Ramon Ramos said "thank you." Considering what happened last year, the words seemed a miracle.

The 23-year-old former Trail Blazer, whose lifelong goal of a professional basketball career ended in a near-fatal car crash last Dec. 16, returns to his native Puerto Rico today.

"You've been so good to me," he told the staff at the Rehabilitation Institute of Oregon in Portland at a going-away gathering yesterday. "Thank you very, very much."

Speaking slowly in a soft voice, Ramos repeated the "thank you" again and again. Then he turned to the bank of cameras and reporters and asked, "Any questions?"

Ramos's father, Ramon Sr., had requested that there be no questions from reporters for his son, who is not, and probably never will be, fully recovered from the severe brain injury suffered in the crash.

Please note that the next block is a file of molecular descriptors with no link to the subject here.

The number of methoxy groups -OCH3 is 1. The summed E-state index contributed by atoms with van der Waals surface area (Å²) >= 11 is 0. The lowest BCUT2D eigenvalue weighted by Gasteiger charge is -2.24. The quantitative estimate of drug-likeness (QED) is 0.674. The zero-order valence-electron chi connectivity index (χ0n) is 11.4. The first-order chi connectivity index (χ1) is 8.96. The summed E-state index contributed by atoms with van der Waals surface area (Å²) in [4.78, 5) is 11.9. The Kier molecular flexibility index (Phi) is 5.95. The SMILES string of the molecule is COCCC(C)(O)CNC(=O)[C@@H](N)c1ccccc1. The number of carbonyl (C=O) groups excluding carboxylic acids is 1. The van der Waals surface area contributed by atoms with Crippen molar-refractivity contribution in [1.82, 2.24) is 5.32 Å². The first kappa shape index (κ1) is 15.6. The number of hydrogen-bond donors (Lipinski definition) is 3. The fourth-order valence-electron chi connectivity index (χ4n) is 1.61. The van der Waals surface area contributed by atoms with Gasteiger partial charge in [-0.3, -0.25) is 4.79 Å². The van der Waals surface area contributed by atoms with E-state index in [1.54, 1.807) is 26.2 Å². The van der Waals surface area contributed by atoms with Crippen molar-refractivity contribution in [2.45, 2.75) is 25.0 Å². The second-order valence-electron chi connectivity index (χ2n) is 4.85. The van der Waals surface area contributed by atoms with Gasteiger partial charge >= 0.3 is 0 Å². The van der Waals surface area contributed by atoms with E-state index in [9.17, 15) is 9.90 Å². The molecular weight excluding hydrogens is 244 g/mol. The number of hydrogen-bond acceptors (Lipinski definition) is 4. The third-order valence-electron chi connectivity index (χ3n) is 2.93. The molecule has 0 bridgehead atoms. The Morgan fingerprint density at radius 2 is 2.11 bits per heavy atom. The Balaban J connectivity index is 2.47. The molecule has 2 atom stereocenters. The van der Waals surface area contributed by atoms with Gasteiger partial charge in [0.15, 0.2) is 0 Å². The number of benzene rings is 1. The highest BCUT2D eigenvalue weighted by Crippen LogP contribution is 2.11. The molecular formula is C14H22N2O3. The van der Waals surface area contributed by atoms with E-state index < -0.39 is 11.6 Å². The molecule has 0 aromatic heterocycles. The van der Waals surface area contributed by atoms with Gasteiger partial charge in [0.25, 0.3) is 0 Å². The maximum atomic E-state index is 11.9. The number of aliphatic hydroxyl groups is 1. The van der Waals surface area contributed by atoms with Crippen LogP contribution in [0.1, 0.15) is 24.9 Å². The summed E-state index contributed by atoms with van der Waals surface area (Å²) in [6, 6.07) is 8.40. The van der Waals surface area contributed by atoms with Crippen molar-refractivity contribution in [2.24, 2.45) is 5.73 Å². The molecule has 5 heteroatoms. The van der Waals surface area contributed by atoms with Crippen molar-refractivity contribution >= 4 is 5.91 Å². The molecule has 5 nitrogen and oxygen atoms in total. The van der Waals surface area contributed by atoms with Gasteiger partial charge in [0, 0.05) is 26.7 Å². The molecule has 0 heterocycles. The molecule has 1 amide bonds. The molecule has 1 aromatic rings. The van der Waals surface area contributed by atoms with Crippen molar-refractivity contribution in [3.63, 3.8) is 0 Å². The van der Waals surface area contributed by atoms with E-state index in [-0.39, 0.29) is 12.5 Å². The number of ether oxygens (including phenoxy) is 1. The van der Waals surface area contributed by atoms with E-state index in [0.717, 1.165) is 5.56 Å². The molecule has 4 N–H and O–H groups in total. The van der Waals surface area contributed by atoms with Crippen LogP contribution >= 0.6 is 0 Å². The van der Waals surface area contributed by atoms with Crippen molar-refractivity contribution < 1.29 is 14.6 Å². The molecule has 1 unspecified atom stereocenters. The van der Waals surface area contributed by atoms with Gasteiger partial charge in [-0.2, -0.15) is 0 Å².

Still, someone did ask if he was anxious to get home. "I've been trying to go home," he said.

The 6-foot-8 Ramos helped Seton Hall to a second-place finish in the 1988 NCAA tournament. He signed with Portland as a free agent and had just been activated by the Trail Blazers when tragedy struck.

The car Ramos was driving in the early morning hours was traveling at 84 mph to 102 mph when it hit a patch of ice on Interstate 5 south of Portland, flew 40 feet and rolled eight times. Ramos, who was not wearing a seat belt, was thrown from the vehicle and landed on his head.

He spent the next two months in a coma. Doctors gave him a 50-50 chance of living. When he slowly emerged from the coma, he was transferred to the rehabilitation institute and five months ago, he was allowed to move back to his apartment with his parents but he continued daily therapy.